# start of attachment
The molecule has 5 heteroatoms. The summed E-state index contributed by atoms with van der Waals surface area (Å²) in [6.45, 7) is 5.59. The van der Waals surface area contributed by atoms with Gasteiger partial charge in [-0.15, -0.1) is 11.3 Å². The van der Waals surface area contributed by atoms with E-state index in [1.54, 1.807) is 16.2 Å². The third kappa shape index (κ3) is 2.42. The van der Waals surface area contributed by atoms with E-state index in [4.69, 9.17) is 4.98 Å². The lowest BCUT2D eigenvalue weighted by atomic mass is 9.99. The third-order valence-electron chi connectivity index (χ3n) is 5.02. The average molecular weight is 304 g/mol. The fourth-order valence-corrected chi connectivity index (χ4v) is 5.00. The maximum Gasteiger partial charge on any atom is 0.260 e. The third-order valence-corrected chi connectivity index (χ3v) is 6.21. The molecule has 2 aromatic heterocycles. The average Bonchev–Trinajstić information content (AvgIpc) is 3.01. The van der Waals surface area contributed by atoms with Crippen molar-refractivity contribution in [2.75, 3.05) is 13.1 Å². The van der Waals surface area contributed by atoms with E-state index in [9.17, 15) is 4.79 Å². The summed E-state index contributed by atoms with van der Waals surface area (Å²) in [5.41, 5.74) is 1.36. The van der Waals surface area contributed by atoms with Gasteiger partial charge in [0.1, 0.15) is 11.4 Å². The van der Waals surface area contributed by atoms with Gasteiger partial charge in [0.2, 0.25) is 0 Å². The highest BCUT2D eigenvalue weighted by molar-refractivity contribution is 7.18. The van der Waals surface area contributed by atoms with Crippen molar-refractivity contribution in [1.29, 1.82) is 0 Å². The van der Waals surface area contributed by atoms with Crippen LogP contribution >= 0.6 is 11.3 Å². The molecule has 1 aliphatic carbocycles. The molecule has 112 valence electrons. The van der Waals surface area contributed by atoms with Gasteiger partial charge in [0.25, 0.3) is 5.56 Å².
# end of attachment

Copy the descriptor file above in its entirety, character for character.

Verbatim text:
The molecule has 5 heteroatoms. The summed E-state index contributed by atoms with van der Waals surface area (Å²) in [6.45, 7) is 5.59. The van der Waals surface area contributed by atoms with Gasteiger partial charge in [-0.15, -0.1) is 11.3 Å². The van der Waals surface area contributed by atoms with E-state index in [1.54, 1.807) is 16.2 Å². The third kappa shape index (κ3) is 2.42. The van der Waals surface area contributed by atoms with E-state index in [4.69, 9.17) is 4.98 Å². The lowest BCUT2D eigenvalue weighted by atomic mass is 9.99. The third-order valence-electron chi connectivity index (χ3n) is 5.02. The average molecular weight is 304 g/mol. The fourth-order valence-corrected chi connectivity index (χ4v) is 5.00. The maximum Gasteiger partial charge on any atom is 0.260 e. The third-order valence-corrected chi connectivity index (χ3v) is 6.21. The molecule has 2 aromatic heterocycles. The average Bonchev–Trinajstić information content (AvgIpc) is 3.01. The van der Waals surface area contributed by atoms with Crippen molar-refractivity contribution in [2.75, 3.05) is 13.1 Å². The van der Waals surface area contributed by atoms with E-state index in [9.17, 15) is 4.79 Å². The summed E-state index contributed by atoms with van der Waals surface area (Å²) in [5.41, 5.74) is 1.36. The van der Waals surface area contributed by atoms with Gasteiger partial charge in [0.1, 0.15) is 11.4 Å². The van der Waals surface area contributed by atoms with Gasteiger partial charge in [0.2, 0.25) is 0 Å². The highest BCUT2D eigenvalue weighted by molar-refractivity contribution is 7.18. The van der Waals surface area contributed by atoms with Crippen molar-refractivity contribution in [1.29, 1.82) is 0 Å². The van der Waals surface area contributed by atoms with Crippen LogP contribution >= 0.6 is 11.3 Å². The molecule has 1 aliphatic carbocycles. The molecule has 112 valence electrons. The van der Waals surface area contributed by atoms with Gasteiger partial charge in [0.25, 0.3) is 5.56 Å².